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Encyclopedia > Roe v Minister of Health

In the English law of tort, Roe v Minister of Health [1954] 2 AER 131 is a decision of the Court of Appeal of England and Wales which has had a significant influence on the common law throughout the common law world. English law is a formal term of art that describes the law for the time being in force in England and Wales. ... In the common law, a tort is a civil wrong, other than a breach of contract, for which the law provides a remedy. ... Her Majestys Court of Appeal is the second most senior court in the English legal system (with only the judges of the House of Lords above it). ... This article concerns the common-law legal system, as contrasted with the civil law legal system; for other meanings of the term, within the field of law, see common law (disambiguation). ... This article concerns the common-law legal system, as contrasted with the civil law legal system; for other meanings of the term, within the field of law, see common law (disambiguation). ...


The facts

Roe and another patient underwent surgery in a hospital managed under the general supervision of the Minister of Health. Before entering the operating theatre, an anaesthetic consisting of Nupercaine was administered by means of a lumbar puncture. At that time, it was common practice to store such anaesthetic in glass ampoules immersed in a phenol solution to reduce the risk of infection. Unknown to the staff, the glass had a number of micro-crack which were invisible to the eye but which allowed the phenol to penetrate. When used, the phenol-contaminated anaesthetic caused permanent paraplegia. Anesthesia (AE), also anaesthesia (BE), is the process of blocking the perception of pain and other sensations. ... In medicine, a lumbar puncture (colloquially known as a spinal tap) is a diagnostic procedure that is done to collect a sample of cerebrospinal fluid (CSF) for biochemical, microbiological and cytological analysis, or rarely to relieve increased CSF pressure. ... Phenol, also known under the old name carbolic acid, is a colorless crystalline solid with a typical sweet tarry odor. ... Paraplegia is a condition in which the lower part of a patients body is paralyzed and cannot move. ...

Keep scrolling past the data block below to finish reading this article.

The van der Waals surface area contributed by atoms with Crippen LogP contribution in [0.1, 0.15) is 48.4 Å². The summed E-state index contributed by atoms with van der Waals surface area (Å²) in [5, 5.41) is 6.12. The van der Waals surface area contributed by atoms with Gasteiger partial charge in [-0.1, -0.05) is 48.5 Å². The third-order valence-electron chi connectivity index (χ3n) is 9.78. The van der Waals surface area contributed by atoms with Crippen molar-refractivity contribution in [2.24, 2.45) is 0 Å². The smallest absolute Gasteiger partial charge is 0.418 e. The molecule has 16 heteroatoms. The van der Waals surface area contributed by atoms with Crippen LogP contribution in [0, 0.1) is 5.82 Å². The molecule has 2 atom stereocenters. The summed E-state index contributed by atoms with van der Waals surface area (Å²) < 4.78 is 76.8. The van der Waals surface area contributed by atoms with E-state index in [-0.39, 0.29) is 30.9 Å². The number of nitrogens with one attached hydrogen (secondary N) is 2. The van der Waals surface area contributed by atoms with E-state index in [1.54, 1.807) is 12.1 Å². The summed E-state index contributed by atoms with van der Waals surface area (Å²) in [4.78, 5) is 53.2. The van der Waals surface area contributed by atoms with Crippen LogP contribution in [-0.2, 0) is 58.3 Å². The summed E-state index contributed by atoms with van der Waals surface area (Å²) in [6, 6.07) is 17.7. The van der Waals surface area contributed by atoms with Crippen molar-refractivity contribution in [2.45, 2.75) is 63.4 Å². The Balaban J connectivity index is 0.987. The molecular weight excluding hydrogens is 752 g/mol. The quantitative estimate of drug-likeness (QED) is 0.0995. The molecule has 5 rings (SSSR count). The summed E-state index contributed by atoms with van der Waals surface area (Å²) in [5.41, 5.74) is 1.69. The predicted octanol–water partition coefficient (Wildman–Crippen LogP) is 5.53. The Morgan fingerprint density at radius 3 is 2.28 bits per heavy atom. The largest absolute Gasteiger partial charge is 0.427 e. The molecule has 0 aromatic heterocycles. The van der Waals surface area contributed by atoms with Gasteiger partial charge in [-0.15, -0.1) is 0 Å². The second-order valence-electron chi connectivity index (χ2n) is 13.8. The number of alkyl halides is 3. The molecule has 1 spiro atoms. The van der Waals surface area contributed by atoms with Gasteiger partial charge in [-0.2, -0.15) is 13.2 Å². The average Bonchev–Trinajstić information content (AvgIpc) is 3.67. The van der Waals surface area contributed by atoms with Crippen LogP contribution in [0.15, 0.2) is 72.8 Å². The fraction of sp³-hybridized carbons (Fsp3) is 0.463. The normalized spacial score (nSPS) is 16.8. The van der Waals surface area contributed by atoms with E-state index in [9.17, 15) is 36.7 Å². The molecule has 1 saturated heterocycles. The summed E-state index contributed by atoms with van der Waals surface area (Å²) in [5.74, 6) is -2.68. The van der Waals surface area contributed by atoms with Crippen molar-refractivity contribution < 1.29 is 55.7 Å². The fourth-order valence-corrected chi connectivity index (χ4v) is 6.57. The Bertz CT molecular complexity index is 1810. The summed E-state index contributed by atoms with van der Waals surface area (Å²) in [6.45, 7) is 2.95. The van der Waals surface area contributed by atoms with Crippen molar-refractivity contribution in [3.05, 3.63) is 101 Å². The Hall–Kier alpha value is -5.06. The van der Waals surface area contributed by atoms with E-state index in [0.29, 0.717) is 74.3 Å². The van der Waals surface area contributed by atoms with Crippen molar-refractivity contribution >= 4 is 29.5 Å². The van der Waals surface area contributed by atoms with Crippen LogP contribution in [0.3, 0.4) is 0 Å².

The law

As the law then stood, to find negligence proved, there must be a duty of care, the defendant must have breached that duty, and that breach must have caused the loss or damage sustained by the plaintiff. The standard of care required of defendants was judged by applying an objective test, considering what a reasonable "man" would or would not have done in the same situation: the hypothetical "man" on the Clapham omnibus was first mentioned by Bowen LJ. in McQuire v Western Morning News (1903) 2 KB 100. In Hall v Brooklands Auto Racing Club (1933) 1 KB 205, it was held that it was the duty of the operators to ensure that the racing track they had designed was as free from danger as reasonable care and skill could make it, but that they were not insurers against accidents which no reasonable diligence could foresee. Similarly, in Glasgow Corporation v Muir (1943) 2 AER 44, a defendant was not negligent in allowing a group to enter a tea room to escape bad weather, because the reasonable "man" would not have foreseen that these invitees would injure any of the other customers. In law, negligence is a type of tort or delict that can be either criminal or civil in nature. ... In tort, there can be no liability in negligence unless the claimant establishes both that he or she was owed a duty of care by the defendant, and that there has been a breach of that duty. ... In tort, there can be no liability in negligence unless the claimant establishes both that he or she was owed a duty of care by the defendant, and that there has been a breach of that duty. ... In tort law, the standard of care is the degree of prudence and caution required of an individual who is under a duty of care. ... The reasonable man or reasonable person standard is a legal fiction that originated in the development of the common law. ...


The decision

Denning LJ. said, “We must not look at the 1947 incident with 1954 spectacles.” It was held that the micro-cracks were not foreseeable given the prevailing scientific knowledge of the time. Thus, since no reasonable anaesthetist would have stored the anaesthetic differently, it was inappropriate to hold the hospital management liable for failing to take precautions. That the profession had changed its practice in the light of experience proved that the profession was responsible in its self-regulation. In 1954, anaesthetists coloured the phenol with a dye. If a vial became contaminated, the dye showed inside the vial. These vials were then discarded. But, given that the hospital was applying the best practice of the time, there was no negligence. The Right Honourable Alfred Thompson Denning, Baron Denning, OM, PC (23 January 1899 – 5 March 1999) was a British barrister from Hampshire who became Master of the Rolls (the senior civil judge in the Court of Appeal of England and Wales) and was generally well liked, both within the legal... Yarn drying after being dyed in the early American tradition, at Conner Prairie living history museum. ...


 
 

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